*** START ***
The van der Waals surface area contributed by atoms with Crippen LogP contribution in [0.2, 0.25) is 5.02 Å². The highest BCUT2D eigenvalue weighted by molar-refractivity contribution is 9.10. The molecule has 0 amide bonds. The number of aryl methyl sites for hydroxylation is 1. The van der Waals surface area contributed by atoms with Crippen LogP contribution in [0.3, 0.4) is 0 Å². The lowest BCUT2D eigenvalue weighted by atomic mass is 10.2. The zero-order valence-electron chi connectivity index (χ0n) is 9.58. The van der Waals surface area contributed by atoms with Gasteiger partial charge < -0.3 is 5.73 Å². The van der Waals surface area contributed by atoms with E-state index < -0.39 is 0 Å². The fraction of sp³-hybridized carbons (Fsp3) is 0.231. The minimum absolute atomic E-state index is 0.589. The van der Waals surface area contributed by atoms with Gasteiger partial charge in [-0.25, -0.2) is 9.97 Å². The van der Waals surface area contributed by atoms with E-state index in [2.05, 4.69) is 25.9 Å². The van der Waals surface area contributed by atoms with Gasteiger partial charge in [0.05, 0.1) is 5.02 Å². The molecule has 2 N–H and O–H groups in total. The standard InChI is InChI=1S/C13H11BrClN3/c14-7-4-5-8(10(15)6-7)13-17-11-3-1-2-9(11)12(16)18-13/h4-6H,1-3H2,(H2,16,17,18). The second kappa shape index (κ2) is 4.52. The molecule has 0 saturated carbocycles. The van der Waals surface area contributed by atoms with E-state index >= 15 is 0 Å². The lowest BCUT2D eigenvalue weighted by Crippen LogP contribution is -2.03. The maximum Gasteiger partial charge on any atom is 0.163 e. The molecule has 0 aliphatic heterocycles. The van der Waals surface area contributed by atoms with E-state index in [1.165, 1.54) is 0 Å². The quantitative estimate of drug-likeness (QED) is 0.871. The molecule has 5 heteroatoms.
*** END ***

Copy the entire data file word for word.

The van der Waals surface area contributed by atoms with Crippen LogP contribution in [0.2, 0.25) is 5.02 Å². The highest BCUT2D eigenvalue weighted by molar-refractivity contribution is 9.10. The molecule has 0 amide bonds. The number of aryl methyl sites for hydroxylation is 1. The van der Waals surface area contributed by atoms with Crippen LogP contribution in [0.3, 0.4) is 0 Å². The lowest BCUT2D eigenvalue weighted by atomic mass is 10.2. The zero-order valence-electron chi connectivity index (χ0n) is 9.58. The van der Waals surface area contributed by atoms with Gasteiger partial charge < -0.3 is 5.73 Å². The van der Waals surface area contributed by atoms with E-state index < -0.39 is 0 Å². The fraction of sp³-hybridized carbons (Fsp3) is 0.231. The minimum absolute atomic E-state index is 0.589. The van der Waals surface area contributed by atoms with Gasteiger partial charge in [-0.25, -0.2) is 9.97 Å². The van der Waals surface area contributed by atoms with E-state index in [2.05, 4.69) is 25.9 Å². The van der Waals surface area contributed by atoms with Gasteiger partial charge in [0.05, 0.1) is 5.02 Å². The molecule has 2 N–H and O–H groups in total. The standard InChI is InChI=1S/C13H11BrClN3/c14-7-4-5-8(10(15)6-7)13-17-11-3-1-2-9(11)12(16)18-13/h4-6H,1-3H2,(H2,16,17,18). The second kappa shape index (κ2) is 4.52. The molecule has 0 saturated carbocycles. The van der Waals surface area contributed by atoms with E-state index >= 15 is 0 Å². The lowest BCUT2D eigenvalue weighted by Crippen LogP contribution is -2.03. The maximum Gasteiger partial charge on any atom is 0.163 e. The molecule has 0 aliphatic heterocycles. The van der Waals surface area contributed by atoms with E-state index in [1.165, 1.54) is 0 Å². The quantitative estimate of drug-likeness (QED) is 0.871. The molecule has 5 heteroatoms.